From the C-T
“Funny Girl,” opening the season at Southern Appalachian Repertory Theatre, is a most representative, if formulaic, example of 20th century American musical theater. It's full of New York showbiz elements: show girls, show tunes, aspects of vaudeville, a bit of Yiddish, sequins, glamour, star power, impresarios, glitz and lots of dazzling dancing. And it was well chosen for launching a rousing, upbeat, attention-getting summer of theater in the venerable Owen Theatre on the Mars Hill College campus.
Liz Aiello may have been born for the role of Fanny Brice in this slice of pseudo-history from the early life of the famed mid-century comedienne and stage maven. Barbra Streisand is forever associated with both stage and film forms of this story, and with major tunes from the score by Jule Styne. Think “People, people who love people — are the luckiest people in the world...,” and “Don't Rain on my Parade.”
Aiello competes favorably with the Streisand versions of both hits, and interprets all the subtle inflections with panache.
The show calls for a large cast and the stage is often filled with near a score of able actors, all capably coached by show director and company artistic director Bill Gregg. No way to name and comment on all the stellar talent, but some standouts amongst the cast are male lead Christopher Lynn of Asheville, who plays Brice's love interest Nick Arnstein, Peter Tamm as comic foil Eddie Ryan (and the boy can dance), and Chris Caggiano as the Ziegfeld tenor, whose soaring high register is most impressive. Tony Medlin is a mean Florenz Ziegfeld, Jr.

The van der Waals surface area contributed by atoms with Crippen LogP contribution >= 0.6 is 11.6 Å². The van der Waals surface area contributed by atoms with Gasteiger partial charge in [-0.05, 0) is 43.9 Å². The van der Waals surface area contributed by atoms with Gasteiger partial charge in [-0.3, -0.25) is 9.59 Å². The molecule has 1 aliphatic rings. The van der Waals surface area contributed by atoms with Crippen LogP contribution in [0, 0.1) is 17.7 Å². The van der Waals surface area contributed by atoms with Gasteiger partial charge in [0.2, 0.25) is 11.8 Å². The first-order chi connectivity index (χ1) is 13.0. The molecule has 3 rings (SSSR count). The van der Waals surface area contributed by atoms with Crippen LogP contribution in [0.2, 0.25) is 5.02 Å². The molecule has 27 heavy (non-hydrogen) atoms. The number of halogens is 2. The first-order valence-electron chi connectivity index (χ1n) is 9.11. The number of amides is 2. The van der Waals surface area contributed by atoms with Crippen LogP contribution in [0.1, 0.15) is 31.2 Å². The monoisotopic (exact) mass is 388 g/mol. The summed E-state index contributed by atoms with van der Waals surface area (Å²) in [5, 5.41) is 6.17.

Choreographer Heidi Kulas has coached the dozen dancers into an ensemble of note. Amy Thrift, Amber Watson, Mary Ellen Jones, Erin McFarland, Rachel Shipley and Brittany Hazeldine are among a bevy of beauties who kick and wiggle with the best of them. Of the guy dancers Mitchel Hillburn and Mackenzie Knapp are notable magnetic movers and shakers. Some of the dance moves are quite daring and well accomplished.
Leigh Margaret Manning must have had much fun pulling together the garb with which to clothe these more-than-a-score actors.
Hats and shoes, topcoats and bags are all evocative of the roaring '20s, and add much to the visual appeal of the show. Richard Seagle gives us a deep, three-tiered set. Owen Theatre is lacking enough lighting power to fully illuminate the side areas of the broad stage, but light designer Robert Berls does the best with what he has to work with. Nice shadow effects, but brighter spots would be a positive addition.
A spirited, unseen house band is led by Paul Schierhorn, with Virginia McKnight on piano, Ben Clymer on trombone and Tim Morgan playing a mean trumpet for the “Cornet Man” tune. Bruce Lang, James Mathis and Justin Maybry round out the backstage band.
Never before have those crystal chandeliers hanging above the audience in Owen Theatre looked more appropriate than when Nick Arnstein woos Fanny Brice in various upscale locales. Those sparkling fixtures once hung in the lobby of downtown Asheville's Battery Park Hotel. A touch of Ziegfeld, way off-Broadway.
Jim Cavener reviews theater for take5.
18 June 2009
From the C-T